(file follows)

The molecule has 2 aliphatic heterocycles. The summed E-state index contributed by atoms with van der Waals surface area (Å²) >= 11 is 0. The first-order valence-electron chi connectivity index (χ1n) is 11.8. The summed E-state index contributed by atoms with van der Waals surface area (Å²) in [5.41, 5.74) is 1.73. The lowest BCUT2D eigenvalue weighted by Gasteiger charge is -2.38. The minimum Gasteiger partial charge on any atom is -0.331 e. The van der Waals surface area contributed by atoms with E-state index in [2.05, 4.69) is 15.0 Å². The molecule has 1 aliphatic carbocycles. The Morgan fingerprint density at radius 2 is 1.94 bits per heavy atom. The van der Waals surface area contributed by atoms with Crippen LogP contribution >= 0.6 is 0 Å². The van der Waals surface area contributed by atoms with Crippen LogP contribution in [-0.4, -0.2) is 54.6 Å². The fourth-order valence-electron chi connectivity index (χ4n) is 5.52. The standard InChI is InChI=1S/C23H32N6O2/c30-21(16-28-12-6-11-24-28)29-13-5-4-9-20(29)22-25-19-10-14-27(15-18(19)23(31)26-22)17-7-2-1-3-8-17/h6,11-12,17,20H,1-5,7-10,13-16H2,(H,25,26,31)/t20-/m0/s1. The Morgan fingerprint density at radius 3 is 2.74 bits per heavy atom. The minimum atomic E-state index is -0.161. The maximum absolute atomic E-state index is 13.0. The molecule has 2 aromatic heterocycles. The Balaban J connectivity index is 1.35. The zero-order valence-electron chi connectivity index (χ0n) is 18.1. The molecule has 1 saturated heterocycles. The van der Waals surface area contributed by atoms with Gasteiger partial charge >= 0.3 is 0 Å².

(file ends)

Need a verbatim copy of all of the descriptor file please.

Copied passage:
The molecule has 2 aliphatic heterocycles. The summed E-state index contributed by atoms with van der Waals surface area (Å²) >= 11 is 0. The first-order valence-electron chi connectivity index (χ1n) is 11.8. The summed E-state index contributed by atoms with van der Waals surface area (Å²) in [5.41, 5.74) is 1.73. The lowest BCUT2D eigenvalue weighted by Gasteiger charge is -2.38. The minimum Gasteiger partial charge on any atom is -0.331 e. The van der Waals surface area contributed by atoms with E-state index in [2.05, 4.69) is 15.0 Å². The molecule has 1 aliphatic carbocycles. The Morgan fingerprint density at radius 2 is 1.94 bits per heavy atom. The van der Waals surface area contributed by atoms with Crippen LogP contribution >= 0.6 is 0 Å². The van der Waals surface area contributed by atoms with Crippen LogP contribution in [-0.4, -0.2) is 54.6 Å². The fourth-order valence-electron chi connectivity index (χ4n) is 5.52. The standard InChI is InChI=1S/C23H32N6O2/c30-21(16-28-12-6-11-24-28)29-13-5-4-9-20(29)22-25-19-10-14-27(15-18(19)23(31)26-22)17-7-2-1-3-8-17/h6,11-12,17,20H,1-5,7-10,13-16H2,(H,25,26,31)/t20-/m0/s1. The Morgan fingerprint density at radius 3 is 2.74 bits per heavy atom. The minimum atomic E-state index is -0.161. The maximum absolute atomic E-state index is 13.0. The molecule has 2 aromatic heterocycles. The Balaban J connectivity index is 1.35. The zero-order valence-electron chi connectivity index (χ0n) is 18.1. The molecule has 1 saturated heterocycles. The van der Waals surface area contributed by atoms with Gasteiger partial charge >= 0.3 is 0 Å².